"The marketing department had never played a video game... marketing thought the programmers were lazy, the programmers thought marketing was stupid... we didn't like them, they didn't like us." iii

- Rob Fulop (Atari VCS game developer)

When Atari was focused on coin-operated games, marketing was not as much of a factor. The small audience that needed to know about its games (arcade operators and distributors) could be reached fairly easily through publications like Replay magazine and Coin Connection, mail-outs of advertising flyers, and trade shows.

However, with the Atari VCS effort, the company was firmly working outside the confines of its old business, and it required a more sophisticated marketing effort than Atari could manage on its own. Warner Communications brought this marketing focus to the table -- as well as the vast amount of money needed to make Atari's ideas come to life.

"Warner put a lot of money into the company, which certainly helped pay for marketing and manufacturing the games and computers." iv

- Alan Miller

However, the sudden oil and water mix of engineers and marketers at Atari almost single-handedly created a computer age cliché that is now common place in many failed technology companies: engineers and marketers can't coexist peacefully for very long.

"If there is anything engineers despise, it is dumb marketers defining the impossible." v

- Nolan Bushnell

Instead of celebrating the successful launch of the VCS in 1978, Atari was lamenting missed opportunities and mistakes that held sales back. While management scrambled to find ways to save the consumer business, programmers struggled to come to grips with the new technology, and R&D looked towards the future.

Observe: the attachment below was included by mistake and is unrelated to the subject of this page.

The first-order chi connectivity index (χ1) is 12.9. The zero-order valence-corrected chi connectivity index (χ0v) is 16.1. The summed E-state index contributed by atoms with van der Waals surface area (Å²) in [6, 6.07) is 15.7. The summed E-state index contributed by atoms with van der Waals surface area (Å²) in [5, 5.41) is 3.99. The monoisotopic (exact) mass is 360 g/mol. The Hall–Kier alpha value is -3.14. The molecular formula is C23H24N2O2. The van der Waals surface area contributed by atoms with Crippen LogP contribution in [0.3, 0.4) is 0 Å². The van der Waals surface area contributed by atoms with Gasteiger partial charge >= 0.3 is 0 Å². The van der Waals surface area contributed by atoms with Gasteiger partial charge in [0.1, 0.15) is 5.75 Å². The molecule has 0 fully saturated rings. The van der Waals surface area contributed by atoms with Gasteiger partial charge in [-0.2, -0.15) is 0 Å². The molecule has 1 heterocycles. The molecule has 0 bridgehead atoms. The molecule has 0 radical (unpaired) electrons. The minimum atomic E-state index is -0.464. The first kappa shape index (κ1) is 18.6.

The eternal struggle of the marketing and engineering was set alight, and put on course to explode within the company, taking many of the pioneers along with it.

Article Start Page 1 of 20 Next

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Clay Cowgill
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Mr. Fulton-- you officially owe me about an hour and a half of my workday!

Thanks for the great article, although I must say that I find the claim that the VIC-20 was more powerful than an Atari 400 a bit tough to swallow... ;-)


Steve Fulton
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Thanks. That probably should read "arguably more powerful" or "perceived as more powerful". In retrospect, it wasn't.


Bruce Atkinson